other By: Stan Trzoniec | January, 23
With the birth of a new cartridge comes the introduction of new rifles. For the hunter, this is a good thing. First, hunters get to try an innovative cartridge and second, with the advent of new rifles, the excitement builds on what to not only purchase, but also how it fits into your hunting lifestyle and the game you are pursuing.
Since everything seems to revolve around this rimfire cartridge, let’s go here first. In the beginning of 2013, Winchester was about to introduce a new .17-caliber rimfire cartridge. While some of my friends had the ho-hum attitude about this, saying that they don’t need another .17-caliber candidate in the realm of modern cartridges, they obviously did not read between the lines. At the club one night, with all the data on the table, the discussion began.
While a few had heard the rumors back then about another seventeen on the market, most had not realized at the time that it was a new entry into the rimfire class of ammunition. The result from a three-year development stage from the parent company was a round of ammunition that could launch a 20-grain bullet out of the muzzle at 3,000 fps, making it the fastest rimfire cartridge available. One of the men was using the .17 HMR, so looking at the charts we found the .17 WSM cuts just about everything in half. As mentioned, the .17 WSM takes off at around 3,000 fps (depending upon barrel length) while the .17 HMR only hits the high side of 2,300 fps, which rivals the .22 WMR. For those who like to shoot at longer distances, terminal energy at 200 yards with the new round is 290 foot-pounds of energy as compared to the 125 foot-pounds of energy with the .17 HMR. Bullet drop again shines, with the .17 WSM falling only 4 inches, the .17 HMR around 11 inches.
When talking about innovation, Winchester certainly had the lead here. Since they make ammunition for many uses outside of sporting arms, they took their industrial, concrete driving .27-caliber nail gun blank, cut it down to 1.200 inches, then neck it down to a bottleneck case of .17 caliber for use with a 20-grain bullet. To ensure a safe delivery, the brass case on this nail gun blank is about 50 percent thicker than the .17 HMR, and can handle the 33,000 psi generated by the new round. Since some shooters/hunters don’t reload and keep their varmint distances shorter, this new ammunition is packaged in 50 unit boxes and ranges in price from thirty-one to thirty-eight cents per round ($15.50 to $19.00), depending upon the manufacturer and bullet weight. For the dedicated prairie dog shooter, this alone could be a blessing from the laborious task of reloading enough ammunition to take him or her through a fun day of shooting.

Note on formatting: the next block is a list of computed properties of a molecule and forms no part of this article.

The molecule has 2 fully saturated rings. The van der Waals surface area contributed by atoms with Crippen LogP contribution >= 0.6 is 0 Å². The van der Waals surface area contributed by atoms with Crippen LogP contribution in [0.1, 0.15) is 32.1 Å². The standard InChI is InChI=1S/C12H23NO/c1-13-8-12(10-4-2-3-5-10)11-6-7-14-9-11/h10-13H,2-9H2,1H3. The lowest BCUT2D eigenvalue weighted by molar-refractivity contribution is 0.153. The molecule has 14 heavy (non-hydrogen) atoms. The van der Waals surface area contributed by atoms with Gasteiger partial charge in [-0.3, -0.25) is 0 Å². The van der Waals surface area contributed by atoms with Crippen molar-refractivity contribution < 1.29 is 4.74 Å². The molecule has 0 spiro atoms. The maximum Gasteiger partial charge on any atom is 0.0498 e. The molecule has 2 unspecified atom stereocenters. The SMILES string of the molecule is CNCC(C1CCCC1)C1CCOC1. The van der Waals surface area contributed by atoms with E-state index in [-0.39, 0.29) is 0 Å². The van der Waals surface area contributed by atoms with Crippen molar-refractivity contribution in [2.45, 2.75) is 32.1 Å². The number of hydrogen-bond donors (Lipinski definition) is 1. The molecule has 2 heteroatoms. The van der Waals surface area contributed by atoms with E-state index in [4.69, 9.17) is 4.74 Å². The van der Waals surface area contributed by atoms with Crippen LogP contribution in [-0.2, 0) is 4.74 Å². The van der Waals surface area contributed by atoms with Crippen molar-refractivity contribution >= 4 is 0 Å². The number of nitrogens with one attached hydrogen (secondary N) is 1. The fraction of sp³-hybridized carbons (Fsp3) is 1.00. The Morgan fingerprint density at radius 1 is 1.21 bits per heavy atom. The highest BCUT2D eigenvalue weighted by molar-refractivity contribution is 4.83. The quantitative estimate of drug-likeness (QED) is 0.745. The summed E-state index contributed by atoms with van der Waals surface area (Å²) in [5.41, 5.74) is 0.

Digging deep, we found this was not a Winchester “go it yourself deal.” Savage was interested and delivered with a new design they called the B.MAG series. According to Savage, the gun was the first introduced since the sale of Savage to ATK, but that has now changed. Savage is now an entity on its own, separating from Vista Outdoor a short time back. As Winchester was to the .17 WSM round, Savage took their design and engineering team to host this cartridge from muzzle to recoil pad. Doing it in grand style, they started out with a good variety of models with the AccuTrigger, synthetic or laminated stock in a number of variations and a standard 22-inch barrel in a number of configurations.
Out of the box, the new owner will be more than pleased with the lines, quality and general appearance of the gun. Within the pages of the catalog, Savage offers six different models with variations in barreled actions and stocks. They offer the B.Mag rifle with a sporter weight barrel, B.Mag Heavy Barrel with either a blued or a stainless barrel, B.Mag Heavy Barrel Target, B.Mag Sporter and the B.Mag Beavertail with a heavy barrel. All barrel lengths are 22 inches and come in a sporter or heavy barrel as mentioned with the receiver hosting a rotary magazine.
Depending upon a hunter’s needs, there is a synthetic or gray laminated stock. The black synthetic stock is typical of the breed with a long forearm, recoil pad and sling swivel studs. Rifles with the laminated stock are available in a classic “California” design with a high comb or the “Target” model with a stainless action, scope bases all wrapped up with a thumbhole stock complete with stock vents on the wide forearm. This is my sample for the tests, and when it comes to a thumbhole-type rifle, this type of stock and I go back a long time.
What seems like eons ago, I built a rifle, gathering up an action from Interarms in .270 Winchester. From there, I ordered a thumbhole stock from Richards Micro-Fit with next to fancy wood. This was real do-it-yourself project and taught me much about fitting, sanding and finishing a stock. When completed, it went to California for a glossy finish to bring out the fiddleback pattern and to be checkered. This was my first thumbhole stock, and I found it enjoyable to shoot with the .270 Winchester. I still have that gun today.